The CEO of UK grocer The Co-op has amplified concerns over UK food shortages as post-Brexit immigration rules and a lack of qualified haulage drivers has led to empty shelves for some products.

Steve Murrells, the CEO of the Co-op, told The Times newspaper that “the shortages are at a worse level than at any time I have seen,” adding the grocer is reducing some ranges due to manufacturers’ diminishing ability to get products to stores as the HGV shortage bites.

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Logistics UK, which represents the transport industry from road to rail, sea and air, joined the British Retail Consortium this week in urging the Government to review rules on temporary work visas for EU nationals.

The BRC estimates there is a shortage of 90,000 heavy goods vehicle drivers, a situation made worse by a backlog of people in the UK waiting to take their tests as a result of the pandemic, while the training of haulage drivers remains a lengthy process.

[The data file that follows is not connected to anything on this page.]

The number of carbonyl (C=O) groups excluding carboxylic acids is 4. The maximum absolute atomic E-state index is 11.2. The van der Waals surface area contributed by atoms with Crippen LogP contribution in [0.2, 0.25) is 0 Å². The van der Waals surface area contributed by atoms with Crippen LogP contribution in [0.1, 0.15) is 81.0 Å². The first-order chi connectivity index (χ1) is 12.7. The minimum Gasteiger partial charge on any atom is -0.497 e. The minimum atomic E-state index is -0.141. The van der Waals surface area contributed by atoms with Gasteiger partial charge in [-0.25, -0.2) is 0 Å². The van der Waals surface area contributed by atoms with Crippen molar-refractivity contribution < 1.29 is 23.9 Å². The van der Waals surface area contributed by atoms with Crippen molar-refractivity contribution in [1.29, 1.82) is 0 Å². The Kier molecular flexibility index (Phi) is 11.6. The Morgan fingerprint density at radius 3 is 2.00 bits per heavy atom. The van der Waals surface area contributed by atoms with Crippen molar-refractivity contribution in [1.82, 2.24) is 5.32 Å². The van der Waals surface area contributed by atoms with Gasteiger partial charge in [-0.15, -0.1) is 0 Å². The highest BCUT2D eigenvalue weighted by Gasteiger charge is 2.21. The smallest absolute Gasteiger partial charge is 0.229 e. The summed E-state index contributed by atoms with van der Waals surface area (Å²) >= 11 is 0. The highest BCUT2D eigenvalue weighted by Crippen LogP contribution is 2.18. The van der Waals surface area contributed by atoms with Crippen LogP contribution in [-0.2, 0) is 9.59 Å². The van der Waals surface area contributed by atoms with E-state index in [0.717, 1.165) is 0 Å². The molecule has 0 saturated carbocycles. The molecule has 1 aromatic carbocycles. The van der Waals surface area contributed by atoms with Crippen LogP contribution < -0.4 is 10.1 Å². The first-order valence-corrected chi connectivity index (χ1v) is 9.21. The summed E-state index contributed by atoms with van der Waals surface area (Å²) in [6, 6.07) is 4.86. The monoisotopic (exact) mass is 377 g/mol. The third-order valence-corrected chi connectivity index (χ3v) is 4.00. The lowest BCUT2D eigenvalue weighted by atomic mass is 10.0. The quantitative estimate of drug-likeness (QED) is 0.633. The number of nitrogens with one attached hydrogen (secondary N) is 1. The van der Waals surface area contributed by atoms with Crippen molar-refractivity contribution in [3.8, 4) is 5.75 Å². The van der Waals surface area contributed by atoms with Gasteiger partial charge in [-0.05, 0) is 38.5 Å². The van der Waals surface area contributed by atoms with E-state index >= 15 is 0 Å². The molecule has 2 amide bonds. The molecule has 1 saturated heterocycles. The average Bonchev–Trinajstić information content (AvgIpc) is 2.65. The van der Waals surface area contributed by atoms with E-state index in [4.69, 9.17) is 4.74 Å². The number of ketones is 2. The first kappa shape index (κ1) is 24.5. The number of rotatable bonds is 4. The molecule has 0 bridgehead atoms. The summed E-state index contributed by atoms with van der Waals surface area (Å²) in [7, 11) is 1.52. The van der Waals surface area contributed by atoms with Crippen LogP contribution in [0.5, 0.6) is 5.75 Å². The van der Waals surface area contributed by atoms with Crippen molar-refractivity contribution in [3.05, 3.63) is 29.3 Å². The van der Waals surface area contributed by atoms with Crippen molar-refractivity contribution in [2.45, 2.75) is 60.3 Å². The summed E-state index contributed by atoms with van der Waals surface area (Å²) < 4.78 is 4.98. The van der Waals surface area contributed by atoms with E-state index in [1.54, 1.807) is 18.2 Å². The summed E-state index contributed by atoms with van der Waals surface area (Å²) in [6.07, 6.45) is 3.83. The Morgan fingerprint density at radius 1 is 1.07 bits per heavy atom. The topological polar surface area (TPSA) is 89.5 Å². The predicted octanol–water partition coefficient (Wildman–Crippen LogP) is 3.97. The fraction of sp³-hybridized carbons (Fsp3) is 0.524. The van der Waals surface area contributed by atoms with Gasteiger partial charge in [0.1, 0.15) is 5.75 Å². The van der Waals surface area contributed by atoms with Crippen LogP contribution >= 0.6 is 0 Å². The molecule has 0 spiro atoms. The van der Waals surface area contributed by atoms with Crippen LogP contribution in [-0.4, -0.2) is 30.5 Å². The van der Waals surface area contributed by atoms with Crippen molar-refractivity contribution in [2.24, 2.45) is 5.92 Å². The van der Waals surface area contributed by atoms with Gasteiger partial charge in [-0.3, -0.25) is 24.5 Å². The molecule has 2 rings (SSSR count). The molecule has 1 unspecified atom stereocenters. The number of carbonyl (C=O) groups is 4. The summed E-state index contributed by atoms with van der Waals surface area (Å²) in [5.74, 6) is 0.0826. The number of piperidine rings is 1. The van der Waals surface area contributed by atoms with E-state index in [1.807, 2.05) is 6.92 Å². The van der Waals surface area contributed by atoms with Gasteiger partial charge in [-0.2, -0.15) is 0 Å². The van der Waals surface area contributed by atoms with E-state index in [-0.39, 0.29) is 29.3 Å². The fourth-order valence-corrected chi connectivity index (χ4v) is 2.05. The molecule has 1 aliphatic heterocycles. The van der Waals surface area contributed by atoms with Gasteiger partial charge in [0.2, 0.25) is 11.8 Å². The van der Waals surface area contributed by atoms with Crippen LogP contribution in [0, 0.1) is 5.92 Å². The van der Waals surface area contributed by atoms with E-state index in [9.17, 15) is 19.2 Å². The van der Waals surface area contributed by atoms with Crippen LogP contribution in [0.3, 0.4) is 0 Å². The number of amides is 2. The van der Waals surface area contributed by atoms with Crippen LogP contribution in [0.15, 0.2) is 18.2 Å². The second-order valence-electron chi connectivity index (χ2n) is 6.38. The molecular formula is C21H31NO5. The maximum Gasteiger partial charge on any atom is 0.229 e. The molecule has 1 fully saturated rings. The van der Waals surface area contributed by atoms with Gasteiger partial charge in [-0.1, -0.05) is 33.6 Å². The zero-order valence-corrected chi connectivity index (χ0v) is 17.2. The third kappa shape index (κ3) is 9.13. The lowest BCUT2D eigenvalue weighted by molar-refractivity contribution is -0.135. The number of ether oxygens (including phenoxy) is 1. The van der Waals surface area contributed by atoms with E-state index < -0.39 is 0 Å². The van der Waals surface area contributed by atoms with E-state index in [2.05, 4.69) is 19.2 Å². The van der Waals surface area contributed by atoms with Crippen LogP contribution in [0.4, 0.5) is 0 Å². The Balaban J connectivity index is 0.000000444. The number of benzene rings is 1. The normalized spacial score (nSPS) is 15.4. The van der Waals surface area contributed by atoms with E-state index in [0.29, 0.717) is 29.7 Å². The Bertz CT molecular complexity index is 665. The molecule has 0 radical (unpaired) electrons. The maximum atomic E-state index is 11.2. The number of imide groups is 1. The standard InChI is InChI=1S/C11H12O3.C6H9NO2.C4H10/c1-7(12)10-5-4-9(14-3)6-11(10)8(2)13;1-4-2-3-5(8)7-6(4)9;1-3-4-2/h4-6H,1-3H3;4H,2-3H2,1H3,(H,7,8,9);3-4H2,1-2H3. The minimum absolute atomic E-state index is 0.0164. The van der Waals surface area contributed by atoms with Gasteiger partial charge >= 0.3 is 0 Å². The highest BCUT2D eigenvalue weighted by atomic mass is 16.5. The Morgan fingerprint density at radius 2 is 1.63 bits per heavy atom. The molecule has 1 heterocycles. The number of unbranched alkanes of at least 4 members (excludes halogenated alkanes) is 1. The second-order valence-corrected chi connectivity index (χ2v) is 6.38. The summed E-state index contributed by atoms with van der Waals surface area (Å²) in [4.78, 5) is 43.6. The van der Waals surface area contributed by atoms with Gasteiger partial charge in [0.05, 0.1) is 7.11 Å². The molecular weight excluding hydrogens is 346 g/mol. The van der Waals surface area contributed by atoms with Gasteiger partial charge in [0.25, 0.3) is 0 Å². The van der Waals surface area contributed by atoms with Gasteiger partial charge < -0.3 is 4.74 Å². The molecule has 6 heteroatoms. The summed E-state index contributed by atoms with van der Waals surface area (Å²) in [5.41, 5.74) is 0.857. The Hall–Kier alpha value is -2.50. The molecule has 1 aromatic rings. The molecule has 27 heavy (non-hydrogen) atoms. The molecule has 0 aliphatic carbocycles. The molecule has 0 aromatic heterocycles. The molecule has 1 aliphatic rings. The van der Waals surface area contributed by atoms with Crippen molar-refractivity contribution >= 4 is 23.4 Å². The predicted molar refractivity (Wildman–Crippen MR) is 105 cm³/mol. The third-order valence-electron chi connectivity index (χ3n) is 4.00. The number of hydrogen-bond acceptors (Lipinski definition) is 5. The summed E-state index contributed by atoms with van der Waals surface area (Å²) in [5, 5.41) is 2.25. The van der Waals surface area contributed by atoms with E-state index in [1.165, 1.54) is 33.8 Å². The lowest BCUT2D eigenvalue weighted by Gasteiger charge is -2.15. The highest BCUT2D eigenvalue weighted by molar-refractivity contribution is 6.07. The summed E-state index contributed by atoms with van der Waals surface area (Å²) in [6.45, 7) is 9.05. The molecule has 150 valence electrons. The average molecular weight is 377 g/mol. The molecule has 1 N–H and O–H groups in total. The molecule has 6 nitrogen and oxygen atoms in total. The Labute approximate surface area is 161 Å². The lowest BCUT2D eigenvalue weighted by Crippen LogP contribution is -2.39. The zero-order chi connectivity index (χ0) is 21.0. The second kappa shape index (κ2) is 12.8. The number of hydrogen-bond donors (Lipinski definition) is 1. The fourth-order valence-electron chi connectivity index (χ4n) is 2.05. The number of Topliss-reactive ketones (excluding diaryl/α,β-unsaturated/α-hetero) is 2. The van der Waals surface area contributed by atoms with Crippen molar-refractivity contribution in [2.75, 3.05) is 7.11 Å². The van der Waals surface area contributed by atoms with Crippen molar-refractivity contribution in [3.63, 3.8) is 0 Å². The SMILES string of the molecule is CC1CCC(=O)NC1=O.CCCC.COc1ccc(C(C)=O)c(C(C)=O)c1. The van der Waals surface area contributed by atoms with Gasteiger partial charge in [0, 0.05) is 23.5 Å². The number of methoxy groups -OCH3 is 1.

The shortage of available workers has hit crop farmers in areas such as fruit and vegetable picking, for example, while fast-food restaurant chain McDonalds said this week it had run out of milk shakes. And last month, Arla Foods, a European dairy firm with operations in the UK, warned of disruption to fresh milk supplies linked to the dearth of HGV drivers.

The British Meat Processors Association (BMPA) representing meat companies in the UK has also waded in on the labour debate, expressing concern about a shortage of pork for the Christmas festive season, echoing a similar warning by the British Poultry Council over the availability of turkeys.

Nick Allen, the CEO of BMPA, told a London newspaper in comments confirmed by a spokesperson, that its members are around 12-13% down on staff. Christmas dinner favourites like pigs in blankets could see production cut by a third, he said.

“We are cutting back and prioritising lines and cutting out on things, so there just won’t be the totals of Christmas favourites like we are used to,” Allen noted.